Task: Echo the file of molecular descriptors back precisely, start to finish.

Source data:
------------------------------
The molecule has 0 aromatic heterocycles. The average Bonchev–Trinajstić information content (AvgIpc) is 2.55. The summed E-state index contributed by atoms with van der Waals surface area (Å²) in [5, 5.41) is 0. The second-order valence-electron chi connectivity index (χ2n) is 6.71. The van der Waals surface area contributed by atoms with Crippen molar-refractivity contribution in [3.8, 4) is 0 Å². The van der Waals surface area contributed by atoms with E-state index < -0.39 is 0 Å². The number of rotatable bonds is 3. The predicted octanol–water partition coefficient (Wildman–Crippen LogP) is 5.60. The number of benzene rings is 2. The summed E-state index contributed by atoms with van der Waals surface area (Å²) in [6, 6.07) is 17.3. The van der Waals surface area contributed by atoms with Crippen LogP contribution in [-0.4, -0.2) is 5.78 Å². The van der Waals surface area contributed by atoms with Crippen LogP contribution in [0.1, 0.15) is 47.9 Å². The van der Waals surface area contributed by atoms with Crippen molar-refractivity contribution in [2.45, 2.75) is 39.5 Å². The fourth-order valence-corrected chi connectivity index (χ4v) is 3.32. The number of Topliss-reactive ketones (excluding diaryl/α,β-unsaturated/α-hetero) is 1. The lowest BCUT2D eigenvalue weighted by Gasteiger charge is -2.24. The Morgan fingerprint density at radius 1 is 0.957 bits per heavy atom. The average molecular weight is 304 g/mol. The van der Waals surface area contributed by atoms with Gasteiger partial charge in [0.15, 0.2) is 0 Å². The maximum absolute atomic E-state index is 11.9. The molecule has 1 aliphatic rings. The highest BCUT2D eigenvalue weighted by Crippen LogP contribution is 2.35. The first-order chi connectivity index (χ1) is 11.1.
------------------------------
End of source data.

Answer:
The molecule has 0 aromatic heterocycles. The average Bonchev–Trinajstić information content (AvgIpc) is 2.55. The summed E-state index contributed by atoms with van der Waals surface area (Å²) in [5, 5.41) is 0. The second-order valence-electron chi connectivity index (χ2n) is 6.71. The van der Waals surface area contributed by atoms with Crippen molar-refractivity contribution in [3.8, 4) is 0 Å². The van der Waals surface area contributed by atoms with E-state index < -0.39 is 0 Å². The number of rotatable bonds is 3. The predicted octanol–water partition coefficient (Wildman–Crippen LogP) is 5.60. The number of benzene rings is 2. The summed E-state index contributed by atoms with van der Waals surface area (Å²) in [6, 6.07) is 17.3. The van der Waals surface area contributed by atoms with Crippen LogP contribution in [-0.4, -0.2) is 5.78 Å². The van der Waals surface area contributed by atoms with Crippen LogP contribution in [0.1, 0.15) is 47.9 Å². The van der Waals surface area contributed by atoms with Crippen molar-refractivity contribution in [2.45, 2.75) is 39.5 Å². The fourth-order valence-corrected chi connectivity index (χ4v) is 3.32. The number of Topliss-reactive ketones (excluding diaryl/α,β-unsaturated/α-hetero) is 1. The lowest BCUT2D eigenvalue weighted by Gasteiger charge is -2.24. The Morgan fingerprint density at radius 1 is 0.957 bits per heavy atom. The average molecular weight is 304 g/mol. The van der Waals surface area contributed by atoms with Gasteiger partial charge in [0.15, 0.2) is 0 Å². The maximum absolute atomic E-state index is 11.9. The molecule has 1 aliphatic rings. The highest BCUT2D eigenvalue weighted by Crippen LogP contribution is 2.35. The first-order chi connectivity index (χ1) is 11.1.